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RE: Javascript alternatives not necessary?

From: Jason White <jasonw@ariel.ucs.unimelb.edu.au>
Date: Sun, 25 Jul 2004 18:32:34 +1000
Message-ID: <16643.28706.307634.100660@jdc.local>
To: Michael Cooper <michaelc@watchfire.com>
Cc: w3c-wai-gl@w3.org

Michael Cooper writes:
 > 
 > This is, I think, an oversight in the guidelines, not a deliberate position.
 > I agree with Robert's position that if scripts, etc. are supported and
 > accessible, there is no need for text alternatives, but think the guidelines
 > need to address this issue specifically rather than leave it unsaid. 

Not in guideline 1; this issue belongs under guideline 4. I would
rather not complicate any of the other guidelines with qualifications about
which technologies are and are not supported.
 > 
 > There is actually a general issue here that applies clearly to WCAG 1.0
 > Checkpoint 6.3 but also applies to other issues. For me, the question is,
 > for any non-text content, if that content type provides accessibility
 > features, should the guidelines require that a text alternative also be
 > provided? Using some HTML examples, if I have a Flash or SVG plugin in my
 > document, and I use the accessibility features of those technologies, do I
 > still need to provide text alternative content for the <object> element that
 > loads them? If I have client side scripts doing something interesting on the
 > page, but those scripts are accessible (assuming they're supported) do I
 > have to provide text alternatives in a <noscript>? I would interpret that
 > the requirement to provide text alternative for most images would be
 > triggered by the fact that the .gif and .jpeg formats don't support embedded
 > accessibility features - but I would argue that if an image format did, this
 > question would be equally applicable to that case.

The requirement under 1.1 is that a text equivalent be provided for
non-text content. Images, audio and any combination of these count as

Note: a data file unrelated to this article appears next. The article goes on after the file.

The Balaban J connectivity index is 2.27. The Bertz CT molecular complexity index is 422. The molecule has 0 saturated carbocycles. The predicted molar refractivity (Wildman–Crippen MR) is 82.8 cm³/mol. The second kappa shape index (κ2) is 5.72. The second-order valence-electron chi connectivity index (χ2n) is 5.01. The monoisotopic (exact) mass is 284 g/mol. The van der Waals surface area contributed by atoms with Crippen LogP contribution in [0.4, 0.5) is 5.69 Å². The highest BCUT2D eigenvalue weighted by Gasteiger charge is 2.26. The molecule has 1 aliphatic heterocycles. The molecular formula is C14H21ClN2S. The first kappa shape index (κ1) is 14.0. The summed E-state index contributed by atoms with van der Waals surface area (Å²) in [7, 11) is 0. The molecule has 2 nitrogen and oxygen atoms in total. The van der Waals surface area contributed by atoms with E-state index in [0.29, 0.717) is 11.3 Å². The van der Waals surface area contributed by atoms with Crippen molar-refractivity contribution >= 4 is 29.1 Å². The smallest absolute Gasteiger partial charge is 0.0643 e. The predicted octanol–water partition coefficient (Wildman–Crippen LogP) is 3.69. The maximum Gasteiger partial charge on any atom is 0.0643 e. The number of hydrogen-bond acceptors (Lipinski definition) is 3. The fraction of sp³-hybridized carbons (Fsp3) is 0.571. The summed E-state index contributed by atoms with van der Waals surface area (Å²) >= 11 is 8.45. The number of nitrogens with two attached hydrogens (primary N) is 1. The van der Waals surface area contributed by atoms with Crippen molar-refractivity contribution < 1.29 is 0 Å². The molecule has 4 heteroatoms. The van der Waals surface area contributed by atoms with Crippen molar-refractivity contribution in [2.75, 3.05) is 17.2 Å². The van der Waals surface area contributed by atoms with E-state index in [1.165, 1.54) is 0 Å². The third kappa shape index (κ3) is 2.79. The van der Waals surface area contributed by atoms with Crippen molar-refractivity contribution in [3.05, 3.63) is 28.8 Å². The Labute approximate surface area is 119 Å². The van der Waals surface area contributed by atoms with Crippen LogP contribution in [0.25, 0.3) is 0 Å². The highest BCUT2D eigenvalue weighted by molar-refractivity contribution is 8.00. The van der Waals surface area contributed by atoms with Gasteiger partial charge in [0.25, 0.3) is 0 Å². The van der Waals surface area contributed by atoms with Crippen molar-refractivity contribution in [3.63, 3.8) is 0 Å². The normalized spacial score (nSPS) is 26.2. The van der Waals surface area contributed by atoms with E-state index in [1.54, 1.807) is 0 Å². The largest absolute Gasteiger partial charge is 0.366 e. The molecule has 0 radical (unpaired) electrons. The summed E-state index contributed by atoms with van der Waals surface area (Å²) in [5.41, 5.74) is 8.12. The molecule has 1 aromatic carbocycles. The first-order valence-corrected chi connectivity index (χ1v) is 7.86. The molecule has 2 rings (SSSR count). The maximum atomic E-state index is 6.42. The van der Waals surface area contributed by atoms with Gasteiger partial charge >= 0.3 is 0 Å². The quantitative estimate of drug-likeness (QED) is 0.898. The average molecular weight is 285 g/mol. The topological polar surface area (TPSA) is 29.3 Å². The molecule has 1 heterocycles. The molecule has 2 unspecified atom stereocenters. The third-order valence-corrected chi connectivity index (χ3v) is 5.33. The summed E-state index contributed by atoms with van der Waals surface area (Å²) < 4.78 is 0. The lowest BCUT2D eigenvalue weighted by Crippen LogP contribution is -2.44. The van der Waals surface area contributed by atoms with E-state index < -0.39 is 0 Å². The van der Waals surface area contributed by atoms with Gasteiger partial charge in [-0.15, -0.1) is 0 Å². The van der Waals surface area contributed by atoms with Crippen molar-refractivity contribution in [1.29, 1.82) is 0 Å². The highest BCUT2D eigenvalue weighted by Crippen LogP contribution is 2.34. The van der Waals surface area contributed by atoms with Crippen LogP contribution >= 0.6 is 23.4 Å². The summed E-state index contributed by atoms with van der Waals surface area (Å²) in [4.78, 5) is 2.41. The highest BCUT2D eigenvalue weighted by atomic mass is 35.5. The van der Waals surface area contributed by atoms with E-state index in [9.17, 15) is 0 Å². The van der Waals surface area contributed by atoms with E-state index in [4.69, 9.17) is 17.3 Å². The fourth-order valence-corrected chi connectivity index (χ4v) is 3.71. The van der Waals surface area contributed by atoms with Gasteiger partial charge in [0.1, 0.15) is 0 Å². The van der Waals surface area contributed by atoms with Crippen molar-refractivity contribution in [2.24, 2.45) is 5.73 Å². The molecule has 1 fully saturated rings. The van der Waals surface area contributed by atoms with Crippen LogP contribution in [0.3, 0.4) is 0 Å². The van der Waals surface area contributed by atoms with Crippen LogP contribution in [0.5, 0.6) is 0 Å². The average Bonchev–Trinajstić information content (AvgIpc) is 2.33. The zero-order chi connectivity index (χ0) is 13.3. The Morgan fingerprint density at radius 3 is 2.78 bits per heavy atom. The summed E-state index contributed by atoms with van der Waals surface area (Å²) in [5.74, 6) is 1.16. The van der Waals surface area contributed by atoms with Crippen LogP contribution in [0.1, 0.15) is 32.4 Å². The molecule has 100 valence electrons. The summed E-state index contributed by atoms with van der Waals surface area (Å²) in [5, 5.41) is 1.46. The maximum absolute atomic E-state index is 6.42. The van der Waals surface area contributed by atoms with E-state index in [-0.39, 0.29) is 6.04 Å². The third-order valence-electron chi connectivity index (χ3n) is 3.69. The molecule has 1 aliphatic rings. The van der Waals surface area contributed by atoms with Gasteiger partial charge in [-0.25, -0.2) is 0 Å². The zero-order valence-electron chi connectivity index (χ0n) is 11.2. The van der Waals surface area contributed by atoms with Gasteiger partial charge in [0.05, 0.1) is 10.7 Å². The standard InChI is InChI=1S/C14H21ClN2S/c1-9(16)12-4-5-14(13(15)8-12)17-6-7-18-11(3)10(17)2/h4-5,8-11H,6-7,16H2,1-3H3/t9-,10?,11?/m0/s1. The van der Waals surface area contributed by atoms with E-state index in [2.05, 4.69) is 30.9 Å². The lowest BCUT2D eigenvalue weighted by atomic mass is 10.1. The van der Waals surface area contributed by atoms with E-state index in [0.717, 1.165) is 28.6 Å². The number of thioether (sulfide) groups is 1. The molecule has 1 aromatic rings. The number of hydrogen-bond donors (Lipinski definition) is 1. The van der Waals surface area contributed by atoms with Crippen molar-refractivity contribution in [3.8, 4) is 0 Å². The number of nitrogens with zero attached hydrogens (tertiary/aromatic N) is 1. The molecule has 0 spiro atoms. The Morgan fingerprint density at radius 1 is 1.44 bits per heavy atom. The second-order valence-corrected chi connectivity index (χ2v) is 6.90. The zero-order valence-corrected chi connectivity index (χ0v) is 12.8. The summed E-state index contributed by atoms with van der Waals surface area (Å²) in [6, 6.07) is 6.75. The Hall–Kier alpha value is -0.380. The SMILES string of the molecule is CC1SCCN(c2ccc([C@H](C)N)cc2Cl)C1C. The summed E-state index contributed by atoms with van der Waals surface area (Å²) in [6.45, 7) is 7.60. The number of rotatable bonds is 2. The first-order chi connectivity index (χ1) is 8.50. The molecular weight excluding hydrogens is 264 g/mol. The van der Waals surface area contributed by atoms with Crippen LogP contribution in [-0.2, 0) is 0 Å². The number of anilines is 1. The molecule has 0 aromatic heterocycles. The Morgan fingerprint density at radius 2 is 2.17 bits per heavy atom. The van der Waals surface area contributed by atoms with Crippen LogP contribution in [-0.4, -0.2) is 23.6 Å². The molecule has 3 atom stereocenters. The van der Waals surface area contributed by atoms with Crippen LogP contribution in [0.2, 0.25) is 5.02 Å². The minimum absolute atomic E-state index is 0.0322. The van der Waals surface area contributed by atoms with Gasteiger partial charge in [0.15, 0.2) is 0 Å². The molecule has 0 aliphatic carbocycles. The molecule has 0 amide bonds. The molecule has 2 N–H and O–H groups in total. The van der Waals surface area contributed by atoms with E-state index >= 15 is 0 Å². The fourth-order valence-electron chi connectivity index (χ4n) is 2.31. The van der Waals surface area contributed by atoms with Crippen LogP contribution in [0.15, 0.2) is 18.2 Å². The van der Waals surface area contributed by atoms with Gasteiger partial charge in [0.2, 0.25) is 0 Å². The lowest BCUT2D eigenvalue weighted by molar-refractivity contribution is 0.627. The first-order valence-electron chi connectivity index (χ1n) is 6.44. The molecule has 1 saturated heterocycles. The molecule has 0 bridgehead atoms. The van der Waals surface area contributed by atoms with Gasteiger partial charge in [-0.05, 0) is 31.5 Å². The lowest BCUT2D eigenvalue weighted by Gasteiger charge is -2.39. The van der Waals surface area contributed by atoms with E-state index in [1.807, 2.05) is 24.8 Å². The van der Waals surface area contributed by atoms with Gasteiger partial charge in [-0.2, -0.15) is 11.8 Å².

non-text content. Scripts are not examples of non-text content, but
any images, sounds etc., they create are.

Thus if an image format supports the inclusion of text equivalents,
and the format is supported per guideline 4.1, then the provision of a
text equivalent by means of the pertinent features of the format
suffices to meet guideline 1.1.

 > 
 > In considering these questions as applied to the guidelines, we also have to
 > keep in mind that we're being technology-independent. So, we shouldn't
 > assume that the non-text content is a "plugin" to an otherwise textual
 > document, as would be the case with HTML loading Flash or something. For
 > instance, an XHTML document could just have SVG appear in the middle of it
 > with no special <object> element needed to load it up - and therefore no
 > hooks for a text alternative besides what is provided by SVG itself. The
 > issue of differential or unpredicatable assistive technology for mixed media
 > like this is one we need to have some kind of statement about but can't make
 > a priori assumptions about.

On the approach I favour, we first apply guideline 4.1 to determine
whether XHTML+SVG is supported. If so, then the descriptions contained
in the SVG itself satisfy guideline 1.1.
 > 
 > The answer I've heard from the group in the past is that non-text content
 > should have a label associated with it (under Guideline 1.1) even if we
 > expect it to be supported and it has accessibility features. I guess it
 > would be up to Techniques then to describe how to provide that label in
 > specific cases. But I'm not sure if that is a future-proofed position, so I
 > think we should consider it some more. And even if that is the group's
 > position, I don't think the Guidelines are clear enough about that, so we
 > need to say something more.
 > 
As appears from my responses I disagree with the position described in
the above. If we do need to say something more on this topic, it must
be under guideline 4.
Received on Sunday, 25 July 2004 04:32:39 UTC

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